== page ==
Divorce involves the division of all marital assets and many other financial issues. Many tax laws come into play during a divorce, so beware of the following tax problems before, during, and after your divorce.
The transfer of property from one person to another is often a taxable event. Fortunately, transfers made to a spouse or former spouse incident to a divorce are not taxable in most cases.
Transfers between spouse or formers spouse are presumed to be made incident to the end of your marriage if they are made pursuant to your divorce or separation instrument and occur within six years of the date your marriage ends.
Marital debts must also be apportioned among the spouses. If you have IRS tax debt from a joint return, one spouse may decide to accept this debt during your divorce negotiations.
Keep in mind that the IRS may still consider both spouses to be jointly and severally liable for the tax debt, regardless of what your separation agreement says. This means that the IRS may come after either spouse for the full amount owed.
If you want relief from marital tax debt, you should consult a tax attorney to see if you qualify for any of the three types of innocent spouse relief.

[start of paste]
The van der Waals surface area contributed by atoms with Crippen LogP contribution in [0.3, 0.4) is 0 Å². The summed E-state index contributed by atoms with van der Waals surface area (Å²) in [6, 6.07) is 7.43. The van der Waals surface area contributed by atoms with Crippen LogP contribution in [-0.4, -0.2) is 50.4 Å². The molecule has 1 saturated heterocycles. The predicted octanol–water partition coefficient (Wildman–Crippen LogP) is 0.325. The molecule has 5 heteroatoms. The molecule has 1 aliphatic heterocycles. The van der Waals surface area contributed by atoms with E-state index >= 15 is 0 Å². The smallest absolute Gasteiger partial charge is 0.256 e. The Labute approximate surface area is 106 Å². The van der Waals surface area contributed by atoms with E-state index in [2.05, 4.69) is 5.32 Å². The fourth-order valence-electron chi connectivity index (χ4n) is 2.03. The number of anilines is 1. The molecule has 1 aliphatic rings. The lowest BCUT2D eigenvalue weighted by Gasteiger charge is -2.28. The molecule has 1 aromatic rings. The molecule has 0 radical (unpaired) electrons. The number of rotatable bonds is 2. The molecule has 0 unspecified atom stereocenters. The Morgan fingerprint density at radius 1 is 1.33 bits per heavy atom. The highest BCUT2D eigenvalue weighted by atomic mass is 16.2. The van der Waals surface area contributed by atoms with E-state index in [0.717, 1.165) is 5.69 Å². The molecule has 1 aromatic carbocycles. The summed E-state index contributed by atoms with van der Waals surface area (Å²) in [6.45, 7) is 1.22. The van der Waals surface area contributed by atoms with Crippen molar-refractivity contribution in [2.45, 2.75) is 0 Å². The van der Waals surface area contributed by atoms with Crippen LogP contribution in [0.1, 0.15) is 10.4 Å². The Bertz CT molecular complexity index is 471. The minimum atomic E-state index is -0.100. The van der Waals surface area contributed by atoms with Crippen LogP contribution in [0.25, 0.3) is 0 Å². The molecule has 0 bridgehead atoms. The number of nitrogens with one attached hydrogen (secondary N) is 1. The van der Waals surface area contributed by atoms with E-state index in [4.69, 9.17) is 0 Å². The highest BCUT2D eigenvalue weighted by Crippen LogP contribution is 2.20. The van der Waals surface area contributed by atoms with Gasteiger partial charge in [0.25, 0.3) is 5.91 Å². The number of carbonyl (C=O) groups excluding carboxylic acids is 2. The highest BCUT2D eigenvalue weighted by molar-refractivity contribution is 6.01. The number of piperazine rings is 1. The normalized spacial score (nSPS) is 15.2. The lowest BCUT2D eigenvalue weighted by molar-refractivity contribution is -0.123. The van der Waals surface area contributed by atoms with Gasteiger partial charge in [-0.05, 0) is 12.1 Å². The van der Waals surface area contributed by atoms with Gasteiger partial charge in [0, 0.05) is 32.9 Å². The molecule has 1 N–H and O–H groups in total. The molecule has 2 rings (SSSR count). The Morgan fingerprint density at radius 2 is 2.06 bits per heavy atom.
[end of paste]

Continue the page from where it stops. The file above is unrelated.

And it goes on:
Alimony and Child Support
Under current law, neither child support nor alimony may be deducted from the income of the payor. Prior law allowed alimony to be deducted and included in the income of the recipient.
If you have an alimony agreement entered into before 2019, you may still qualify for treatment under prior law.
Qualified Domestic Relations Orders
A qualified retirement account may be one of the most valuable assets in the marital estate. However, these assets generally consist of pre-tax dollars. If your spouse gives you half of their 401(k), this could trigger a taxable event, causing you to owe taxes and early withdrawal penalties on the full amount.
You can avoid this issue by using a Qualified Domestic Relations Order (QDRO). You won’t be subject to the 10% early withdrawal penalty. You could access the money right away and pay taxes on it, but you also have the option to roll it over into your own retirement account.
Contact a tax attorney if you have tax debt from a prior marriage or other divorce-related tax problems.
Get help with your divorce tax problems by calling The Gartzman Law Firm at (770) 939-7710. We can listen to your concerns and help you find the best tax resolution strategy for your case.